My name is Stephen de Souza.  I learnt to cycle at around the age of 8 on a Raleigh Chipper.  I was never bad enough for a Chopper.  Into my early teens I loved cycling with my friends, particularly for the freedom to go a bit further away from home than my parents would have been comfortable with.  At the age of 18 I spent my own money on a metallic purple Coventry Eagle Elite.  It had drops, 10 (that is 2×5) gears, a 531 frame and a B17 saddle.  I still have the receipt.  The bike, which I rode around London, Cambridge and Edinburgh was stolen 5 years later.  The moral is not to lock your bike to a cast iron railing as they are easily kicked in.

In 2007 the Tour de France started in London and I was there amazed at the speed of the professionals warming up for the Prologue.  A couple of months previously I had bought my first bike in two decades at the age of 42. Partly due to navigational difficulties my first ride to work took nearly 2 hours.  I soon breached the hour, then 50 minutes, then 40 and I think my record for that route was about 33 minutes.  Soon commuting wasn’t enough and I tried my first 100km which taught me the value of properly adjusted cleats and the false economy of cheap cycling shorts.  Audaxes, Sportives, Strava and then joining Islington Cycling Club soon followed.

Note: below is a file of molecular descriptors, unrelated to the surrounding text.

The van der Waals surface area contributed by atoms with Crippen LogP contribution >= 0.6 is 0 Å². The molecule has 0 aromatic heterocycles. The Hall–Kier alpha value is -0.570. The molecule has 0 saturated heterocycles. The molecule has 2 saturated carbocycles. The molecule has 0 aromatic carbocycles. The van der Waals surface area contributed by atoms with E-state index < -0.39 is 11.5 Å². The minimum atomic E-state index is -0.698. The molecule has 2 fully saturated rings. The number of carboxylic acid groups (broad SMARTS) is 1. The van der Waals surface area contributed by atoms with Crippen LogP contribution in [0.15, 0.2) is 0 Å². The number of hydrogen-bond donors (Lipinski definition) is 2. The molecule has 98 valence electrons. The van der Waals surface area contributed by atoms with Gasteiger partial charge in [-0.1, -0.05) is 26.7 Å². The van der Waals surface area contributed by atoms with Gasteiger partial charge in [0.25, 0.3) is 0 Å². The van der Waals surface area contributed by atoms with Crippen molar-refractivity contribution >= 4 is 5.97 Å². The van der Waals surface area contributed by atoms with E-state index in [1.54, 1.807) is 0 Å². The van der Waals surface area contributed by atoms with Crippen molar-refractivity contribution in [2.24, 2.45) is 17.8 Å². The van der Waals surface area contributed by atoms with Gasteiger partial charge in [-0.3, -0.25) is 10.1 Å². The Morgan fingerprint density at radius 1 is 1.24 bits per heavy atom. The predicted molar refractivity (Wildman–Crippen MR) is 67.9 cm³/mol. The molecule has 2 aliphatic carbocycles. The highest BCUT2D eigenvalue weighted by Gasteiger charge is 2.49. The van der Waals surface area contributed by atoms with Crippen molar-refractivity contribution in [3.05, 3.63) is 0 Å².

A few weeks ago, approaching my own half century later this year, I was possibly the fittest I’ve ever been.  Then I blacked out while riding, broke my collarbone and decided to start this blog.  I hope writing about cycling will be some substitute for not being able to do it.  I want to start writing about what caused my crash, hopefully my experience will help others.  If you read and comment you might help me.  I also hope to be read by those who share my passion for cycling and maybe even contribute to inspiring, making it possible and safer for others.

4 thoughts on “About”

  1. catherinewinget said:

    Hi Stephen,
    Nice blog!! I’m glad you’re almost fully recovered and mended. Sounds like you were lucky it was only your collar bone. Keep on writing, I’ll keep on reading! Xx


  2. great blog.. lots of evidence based stuff re: wearing cycling helmets in BMJ archives worth a quick look .. come and ride in Oz sometime, its great!


    • Tim
      thanks, we’re having a family cycling holiday in Holland this year. Maybe Oz in future years! Australia is often mentioned by British cycling campaigners as an example of how legislation making helmets compulsory resulted in a decrease in cycling.



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